Sinead’s Running Story

Rachel Atherton

We recently spoke to Sinead Brannigan who recently got into running and completed the couch to 5k. We asked her some questions and she has shared her inspiring story with us.


How did your running journey begin and what were you reasons for starting?

My running journey began in January 2020, I had heard about the mental health benefits and as someone who battles with Obsessive Compulsive Disorder, I’m always keen to find more ways in which to manage my anxiety. I didn’t really believe that running could make that much of a difference but it’s been transformative for me. I used the couch to 5k app to get me started as I had not tried to run since the bleep test in P.E at high. I wanted to give my body the chance to work up some stamina and had no idea what I would be capable of starting this journey at the age of 30. For me I think I was naturally fitter than I had realised as by week 6 I no longer needed the app and moved across to a running app that measured my distance and I was able to complete 5km with ease.


What do you enjoy about running and how does it make you feel?

I feel powerful when I run, I know that if I am battling in my mind and not feeling good enough which is a common thought  of mine, I will automatically feel a sense of achievement and an increase in self- esteem during and after any run I complete. I feel like I am in my own world, with my headphones in and I only have one thing to do and that is to run, that is my priority in that moment and I am able to stay in the present moment really easily whilst running which is normally difficult for me. My head is usually ticking over at a hundred miles an hour and my thoughts race but not whilst I am running, I feel grounded and strong when I run.


Are there any challenges that you have overcome with your running or are still facing?

I think the challenge for me was the motivation to run or do any form of exercise around full time work and all the other household chores, shopping, seeing friends, that I felt took over my week. It was easy to make an excuse however I could find myself lost on my phone for 30 minutes or more at a time and I wasn’t achieving anything so I was determined to use this time for a better reason that would benefit me mentally and physically. The motivation was soon an issue of the past once my brain was reaping the rewards of the ‘after run’ feeling, it was like an adrenaline rush that I wanted to keep topping up so I found myself easily completing 2 or 3 runs a week without having to push myself. I noticed that Winter effected my motivation however and the cold and dark weather made me not as keen to get out so I accepted that maybe 1 or 2 runs a week would suffice and  concentrated on that after run feeling that I know I am going to get and just pushed myself. Having your favourite tracks downloaded and ready on your playlist is a must! I also got my boyfriend involved after much nagging and this has helped a lot with my Winter running as I tend to run in rural areas which are not lit up and this wouldn’t be safe on my own but I get much more benefit from these rural runs than running in busy lit up areas. I used the excuse that in order to be safe I needed my boyfriend with me. It took 2 runs and he is completely sold and it’s now an activity we both enjoy together. We listen to separate playlists and run alongside each other to our hearts content. I still go on my own when I can as I cherish that alone time but it’s been great to mix it up and do some couple runs too.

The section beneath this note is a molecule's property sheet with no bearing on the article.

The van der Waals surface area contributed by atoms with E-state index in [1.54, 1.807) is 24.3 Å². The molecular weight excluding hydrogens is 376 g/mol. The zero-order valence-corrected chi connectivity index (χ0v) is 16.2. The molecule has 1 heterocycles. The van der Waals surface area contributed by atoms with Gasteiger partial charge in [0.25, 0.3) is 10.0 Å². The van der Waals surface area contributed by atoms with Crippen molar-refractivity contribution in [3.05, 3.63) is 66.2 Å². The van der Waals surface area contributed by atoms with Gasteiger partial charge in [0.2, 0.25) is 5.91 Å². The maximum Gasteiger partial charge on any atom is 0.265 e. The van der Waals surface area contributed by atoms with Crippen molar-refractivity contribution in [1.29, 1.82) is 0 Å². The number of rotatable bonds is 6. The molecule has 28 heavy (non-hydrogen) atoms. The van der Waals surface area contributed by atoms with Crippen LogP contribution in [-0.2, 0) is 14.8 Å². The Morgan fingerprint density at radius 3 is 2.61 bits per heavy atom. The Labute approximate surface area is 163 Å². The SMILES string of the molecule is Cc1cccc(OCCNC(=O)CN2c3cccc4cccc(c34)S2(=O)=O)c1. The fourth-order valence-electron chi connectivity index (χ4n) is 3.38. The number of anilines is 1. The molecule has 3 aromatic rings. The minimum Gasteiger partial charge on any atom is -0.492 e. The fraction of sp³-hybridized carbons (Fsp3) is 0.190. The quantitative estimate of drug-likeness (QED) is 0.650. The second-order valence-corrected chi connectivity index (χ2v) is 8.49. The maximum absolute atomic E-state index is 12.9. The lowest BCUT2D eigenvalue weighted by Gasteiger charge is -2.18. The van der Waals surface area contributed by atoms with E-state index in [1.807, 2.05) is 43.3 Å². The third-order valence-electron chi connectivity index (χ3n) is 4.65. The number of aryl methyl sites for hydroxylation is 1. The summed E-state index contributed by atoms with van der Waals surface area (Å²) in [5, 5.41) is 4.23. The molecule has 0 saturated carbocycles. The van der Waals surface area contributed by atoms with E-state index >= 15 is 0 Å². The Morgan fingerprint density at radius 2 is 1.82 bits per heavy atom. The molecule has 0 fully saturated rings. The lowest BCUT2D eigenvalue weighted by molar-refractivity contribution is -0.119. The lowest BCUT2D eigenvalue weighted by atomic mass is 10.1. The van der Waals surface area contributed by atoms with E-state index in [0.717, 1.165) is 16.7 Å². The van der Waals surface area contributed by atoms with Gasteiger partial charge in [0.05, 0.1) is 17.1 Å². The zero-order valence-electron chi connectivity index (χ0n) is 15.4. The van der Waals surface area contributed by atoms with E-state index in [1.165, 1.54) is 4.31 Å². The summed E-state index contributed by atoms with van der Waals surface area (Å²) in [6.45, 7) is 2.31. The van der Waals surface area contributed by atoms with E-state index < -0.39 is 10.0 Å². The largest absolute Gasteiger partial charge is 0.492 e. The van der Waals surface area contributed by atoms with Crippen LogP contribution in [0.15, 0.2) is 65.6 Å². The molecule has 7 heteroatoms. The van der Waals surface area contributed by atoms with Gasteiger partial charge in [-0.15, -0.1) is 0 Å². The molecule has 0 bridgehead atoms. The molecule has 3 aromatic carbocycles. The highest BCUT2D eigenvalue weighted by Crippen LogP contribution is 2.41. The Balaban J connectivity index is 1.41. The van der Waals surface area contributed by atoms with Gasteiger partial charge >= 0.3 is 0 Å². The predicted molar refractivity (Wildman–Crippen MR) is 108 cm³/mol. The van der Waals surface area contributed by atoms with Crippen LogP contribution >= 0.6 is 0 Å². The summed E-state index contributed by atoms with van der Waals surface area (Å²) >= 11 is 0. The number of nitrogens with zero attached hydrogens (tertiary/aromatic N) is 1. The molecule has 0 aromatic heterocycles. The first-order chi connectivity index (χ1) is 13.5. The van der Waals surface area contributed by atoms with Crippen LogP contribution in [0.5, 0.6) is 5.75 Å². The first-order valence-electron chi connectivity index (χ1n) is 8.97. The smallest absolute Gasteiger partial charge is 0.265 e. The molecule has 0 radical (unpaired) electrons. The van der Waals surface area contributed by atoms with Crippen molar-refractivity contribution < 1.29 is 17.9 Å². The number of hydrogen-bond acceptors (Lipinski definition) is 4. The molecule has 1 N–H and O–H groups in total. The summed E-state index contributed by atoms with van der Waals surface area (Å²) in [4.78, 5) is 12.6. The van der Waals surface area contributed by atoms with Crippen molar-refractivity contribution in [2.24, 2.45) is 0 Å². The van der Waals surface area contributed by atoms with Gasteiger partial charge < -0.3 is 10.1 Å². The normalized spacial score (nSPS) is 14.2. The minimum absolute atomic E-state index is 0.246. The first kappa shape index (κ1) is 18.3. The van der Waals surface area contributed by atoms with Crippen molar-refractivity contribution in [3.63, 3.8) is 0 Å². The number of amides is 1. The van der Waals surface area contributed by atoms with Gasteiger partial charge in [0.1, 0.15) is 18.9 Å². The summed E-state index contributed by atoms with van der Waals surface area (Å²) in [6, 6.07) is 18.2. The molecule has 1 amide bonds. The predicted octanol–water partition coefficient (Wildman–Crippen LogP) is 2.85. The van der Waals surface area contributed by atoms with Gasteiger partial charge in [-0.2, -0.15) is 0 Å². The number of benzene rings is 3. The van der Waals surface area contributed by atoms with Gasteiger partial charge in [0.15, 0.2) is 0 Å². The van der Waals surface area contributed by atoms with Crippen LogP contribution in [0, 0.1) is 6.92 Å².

What would you say to others who might be thinking about starting running for the first time?

Don’t assume you can’t run because you haven’t run since school which I honestly assumed would be the case. I also smoked for 15 years before stopping at the start of my running journey and assumed that would mean I couldn’t run however again this made no difference at all. One thing running has done is ensure I would never smoke again as my lungs are now the most important thing for me in order to ensure I can keep running for as many years as possible. For me the running replaced the smoking in terms of stress management which again I did not think would be possible but it absolutely is. So if you’re thinking about it, then at least give it a try with an app like couch to 5k which will get you to your goal without a doubt. The first run I went on when I started the couch to 5k app was about a 60 second run and I laughed and thought ‘no chance’ am I ever going to be running for 30 minutes without stopping but 6 weeks later it had happened. I would also say find your own way of running, if you prefer to do it alone then do it alone, if you prefer to be away from traffic and the public, find a more rural private space. Don’t worry about your times or pace and if you prefer don’t even track your run, as long as you are running you will be reaping the benefits, you don’t need to share times or distance with anyone and a 10 minute slow run is still better than no run so just get out there and find what works for you. Get your favourite music downloaded and some running trainers and I promise you won’t regret it. 


What are your next steps / where do you see your running going in the future?

My next steps are to simply keep on running for the mental health benefits it has had on me. I am not competitive so whilst I think competitive running and longer distances are great for some people, for me personally, I’m happy to be doing a couple of 5k runs every week and reaping the benefits. I honestly feel lighter than I ever have in my mind and I can certainly tell if I have missed a week as it shows in my mood so this alone means that for me, running is here to stay.



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